Non-com­pli­ant multi-fuel fires caused blazes


Builders fail­ing to in­stall mul­ti­fuel fire­places to New Zealand safety stan­dards are re­spon­si­ble for a spate of house fires around the Wakatipu basin, the fire ser­vice says.

Fire In­ves­ti­ga­tor for Fire and Emer­gency New Zealand, Cen­tral North Otago, Stu Ide is warn­ing home­own­ers who have multi-fuel fire­places with en­clo­sures to check they are com­pli­ant, fol­low­ing a fire in Queen­stown early Sun­day morn­ing.

At 3.30am a fam­ily on hol­i­day in Queen­stown was alerted to the fire at the Quail Rise hol­i­day home af­ter a baby in the bed­room started cough­ing from the smoke.

The fire had started be­hind the fire­place, in the en­clo­sure where the flue was run­ning up through the ceil­ing, he said.

‘‘In the last 12 months around the Wakatipu we have had three of these. It is due to an in­stal­la­tion de­fi­ciency. Peo­ple are not in­stalling fire­places to the New Zealand stan­dard.’’

Fire­places were re­quired to be in­stalled to a stan­dard that al­lowed for a min­i­mum of 25 x 25 x 25mm clear­ances to be away from the flue, he said.

‘‘When us­ing this method there must be an air flow from be­tween the sec­ond shield and be­tween the first shield and flue. This air flow must vent to the out­side and nor­mally al­lows the hot air to vent above the chase - the dec­o­ra­tive sur­round of the me­tal flue - and be­low the cowl­ing. What we are cur­rently see­ing is the tim­ber be­ing against or very close to the first shield. Even­tu­ally a fire in the chim­ney cav­ity will oc­cur. The times can vary be­fore this hap­pens.’’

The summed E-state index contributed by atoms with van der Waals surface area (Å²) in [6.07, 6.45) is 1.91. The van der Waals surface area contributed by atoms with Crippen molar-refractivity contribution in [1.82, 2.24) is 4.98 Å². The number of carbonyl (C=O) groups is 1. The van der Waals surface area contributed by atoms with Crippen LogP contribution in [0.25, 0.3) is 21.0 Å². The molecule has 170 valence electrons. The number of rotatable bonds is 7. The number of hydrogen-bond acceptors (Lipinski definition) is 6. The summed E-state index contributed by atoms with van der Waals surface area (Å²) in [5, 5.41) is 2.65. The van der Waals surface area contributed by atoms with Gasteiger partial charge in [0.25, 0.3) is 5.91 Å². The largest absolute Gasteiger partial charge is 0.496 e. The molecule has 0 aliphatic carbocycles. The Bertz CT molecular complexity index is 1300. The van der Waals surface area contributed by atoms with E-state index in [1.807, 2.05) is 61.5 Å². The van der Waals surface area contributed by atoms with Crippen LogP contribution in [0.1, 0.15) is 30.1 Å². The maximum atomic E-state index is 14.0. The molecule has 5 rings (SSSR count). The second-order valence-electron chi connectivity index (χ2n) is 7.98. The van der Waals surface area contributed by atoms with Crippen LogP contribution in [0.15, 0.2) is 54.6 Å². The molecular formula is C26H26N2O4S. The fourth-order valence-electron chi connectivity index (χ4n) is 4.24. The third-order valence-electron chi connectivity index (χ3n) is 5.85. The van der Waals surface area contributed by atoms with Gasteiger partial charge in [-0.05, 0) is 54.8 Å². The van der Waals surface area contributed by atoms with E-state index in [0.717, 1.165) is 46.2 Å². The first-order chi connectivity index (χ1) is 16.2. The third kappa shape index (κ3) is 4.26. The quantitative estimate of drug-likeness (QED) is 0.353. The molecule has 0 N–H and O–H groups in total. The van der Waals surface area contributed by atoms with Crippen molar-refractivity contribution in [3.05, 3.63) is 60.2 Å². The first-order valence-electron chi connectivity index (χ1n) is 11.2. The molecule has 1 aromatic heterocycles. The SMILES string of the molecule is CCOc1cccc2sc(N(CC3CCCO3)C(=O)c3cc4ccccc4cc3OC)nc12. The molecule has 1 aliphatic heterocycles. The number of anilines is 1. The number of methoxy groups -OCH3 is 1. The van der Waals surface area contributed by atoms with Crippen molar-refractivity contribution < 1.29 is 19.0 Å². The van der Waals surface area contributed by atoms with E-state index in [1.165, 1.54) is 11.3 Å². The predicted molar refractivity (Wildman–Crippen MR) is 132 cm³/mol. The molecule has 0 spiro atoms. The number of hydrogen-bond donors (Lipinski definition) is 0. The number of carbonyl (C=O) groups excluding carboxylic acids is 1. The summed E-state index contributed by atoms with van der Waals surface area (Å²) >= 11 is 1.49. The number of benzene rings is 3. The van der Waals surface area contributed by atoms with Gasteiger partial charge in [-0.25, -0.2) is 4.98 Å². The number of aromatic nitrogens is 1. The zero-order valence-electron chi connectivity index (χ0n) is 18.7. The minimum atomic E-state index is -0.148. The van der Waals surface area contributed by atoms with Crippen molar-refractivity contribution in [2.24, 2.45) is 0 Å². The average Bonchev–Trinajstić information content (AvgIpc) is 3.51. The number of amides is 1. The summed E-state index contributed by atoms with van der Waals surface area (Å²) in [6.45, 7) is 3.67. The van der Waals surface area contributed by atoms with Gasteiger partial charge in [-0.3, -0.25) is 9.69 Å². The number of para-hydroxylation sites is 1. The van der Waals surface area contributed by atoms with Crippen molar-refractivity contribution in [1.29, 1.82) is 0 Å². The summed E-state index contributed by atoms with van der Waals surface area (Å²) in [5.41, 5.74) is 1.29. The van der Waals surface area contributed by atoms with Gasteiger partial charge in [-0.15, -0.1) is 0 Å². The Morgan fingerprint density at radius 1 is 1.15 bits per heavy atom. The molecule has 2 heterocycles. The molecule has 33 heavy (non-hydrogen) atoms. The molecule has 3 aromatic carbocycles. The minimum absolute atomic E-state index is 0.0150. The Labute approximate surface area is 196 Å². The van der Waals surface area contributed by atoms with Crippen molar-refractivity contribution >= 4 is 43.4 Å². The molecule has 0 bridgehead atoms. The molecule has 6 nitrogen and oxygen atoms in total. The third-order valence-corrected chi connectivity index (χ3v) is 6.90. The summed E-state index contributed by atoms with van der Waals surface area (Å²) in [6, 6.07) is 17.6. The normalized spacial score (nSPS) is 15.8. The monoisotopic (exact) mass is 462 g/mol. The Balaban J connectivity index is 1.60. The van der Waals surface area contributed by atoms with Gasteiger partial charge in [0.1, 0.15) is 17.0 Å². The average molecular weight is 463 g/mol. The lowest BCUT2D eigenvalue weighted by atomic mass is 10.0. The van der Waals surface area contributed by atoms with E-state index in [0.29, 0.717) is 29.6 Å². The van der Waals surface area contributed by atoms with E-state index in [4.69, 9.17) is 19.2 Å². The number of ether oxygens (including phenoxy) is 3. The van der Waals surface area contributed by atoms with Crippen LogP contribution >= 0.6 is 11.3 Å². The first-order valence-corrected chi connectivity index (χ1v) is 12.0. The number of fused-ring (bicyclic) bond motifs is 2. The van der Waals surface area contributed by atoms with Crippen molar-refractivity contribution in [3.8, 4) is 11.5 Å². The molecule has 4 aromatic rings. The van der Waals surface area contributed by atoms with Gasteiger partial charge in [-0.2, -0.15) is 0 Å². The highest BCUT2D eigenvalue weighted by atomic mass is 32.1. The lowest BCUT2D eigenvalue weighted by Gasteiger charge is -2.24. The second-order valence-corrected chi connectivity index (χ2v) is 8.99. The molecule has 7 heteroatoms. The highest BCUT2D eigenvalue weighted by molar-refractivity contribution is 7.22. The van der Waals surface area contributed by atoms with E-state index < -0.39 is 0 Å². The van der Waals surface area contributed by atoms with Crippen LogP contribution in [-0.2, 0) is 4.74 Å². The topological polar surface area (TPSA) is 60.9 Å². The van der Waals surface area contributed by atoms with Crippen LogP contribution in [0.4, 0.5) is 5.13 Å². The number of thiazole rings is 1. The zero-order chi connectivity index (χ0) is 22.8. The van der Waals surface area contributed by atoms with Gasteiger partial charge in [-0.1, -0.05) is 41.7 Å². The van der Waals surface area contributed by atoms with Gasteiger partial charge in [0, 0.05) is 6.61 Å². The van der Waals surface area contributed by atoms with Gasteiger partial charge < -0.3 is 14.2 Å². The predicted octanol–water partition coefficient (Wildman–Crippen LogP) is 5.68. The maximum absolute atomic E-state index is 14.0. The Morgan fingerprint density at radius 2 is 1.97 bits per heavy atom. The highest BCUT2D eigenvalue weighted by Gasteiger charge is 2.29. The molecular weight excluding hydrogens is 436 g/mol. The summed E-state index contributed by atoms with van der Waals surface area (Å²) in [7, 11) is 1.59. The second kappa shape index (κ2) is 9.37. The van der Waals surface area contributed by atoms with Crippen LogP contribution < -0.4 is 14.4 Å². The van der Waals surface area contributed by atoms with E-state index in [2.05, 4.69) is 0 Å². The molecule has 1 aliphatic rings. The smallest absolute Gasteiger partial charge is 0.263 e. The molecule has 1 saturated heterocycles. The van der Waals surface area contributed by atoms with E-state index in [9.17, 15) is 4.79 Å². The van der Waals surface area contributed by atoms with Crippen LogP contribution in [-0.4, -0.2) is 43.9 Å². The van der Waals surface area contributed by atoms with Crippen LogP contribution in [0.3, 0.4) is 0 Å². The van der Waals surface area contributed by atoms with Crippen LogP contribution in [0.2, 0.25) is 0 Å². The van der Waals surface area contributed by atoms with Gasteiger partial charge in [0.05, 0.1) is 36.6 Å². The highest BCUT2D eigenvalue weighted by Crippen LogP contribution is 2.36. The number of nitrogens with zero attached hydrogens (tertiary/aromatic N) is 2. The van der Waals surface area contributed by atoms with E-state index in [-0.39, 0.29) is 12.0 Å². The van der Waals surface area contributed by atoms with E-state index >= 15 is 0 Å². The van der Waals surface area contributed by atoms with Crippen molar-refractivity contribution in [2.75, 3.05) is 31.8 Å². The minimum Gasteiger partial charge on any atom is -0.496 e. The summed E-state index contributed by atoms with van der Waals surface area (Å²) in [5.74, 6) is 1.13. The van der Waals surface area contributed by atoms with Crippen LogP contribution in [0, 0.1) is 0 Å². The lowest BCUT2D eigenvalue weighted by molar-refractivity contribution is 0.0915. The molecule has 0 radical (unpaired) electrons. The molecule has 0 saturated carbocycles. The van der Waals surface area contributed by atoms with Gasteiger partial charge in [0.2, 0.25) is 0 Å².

Home­own­ers who have mul­ti­fuel fire­places with en­clo­sures should get in touch with the per­son who in­stalled their fire­place to ask if they built it to New Zea-

‘‘It is only a small step from get­ting away with it to it be­ing a fa­tal­ity.’’

land stan­dard, and con­tact their in­sur­ance com­pany, he said.

‘‘They need to have a look. These peo­ple got away with it but it is only a small step from get­ting away with it to it be­ing a fa­tal­ity.

‘‘I don’t want to alarm peo­ple but the scary thing about these fires is that when it gets into the roof you don’t know you have a fire above your head. It isn’t like when you have a fire in the house. It is in an­other space. It is in a void above you and you have got a fire rac­ing away, likely to come ca­reer­ing down through the ceil­ing and that is the first you would know about it.’’


The Jack’s Point Club­house fire started in a chim­ney.

A fire broke out in a chim­ney en­clo­sure af­ter it was not in­stalled prop­erly.

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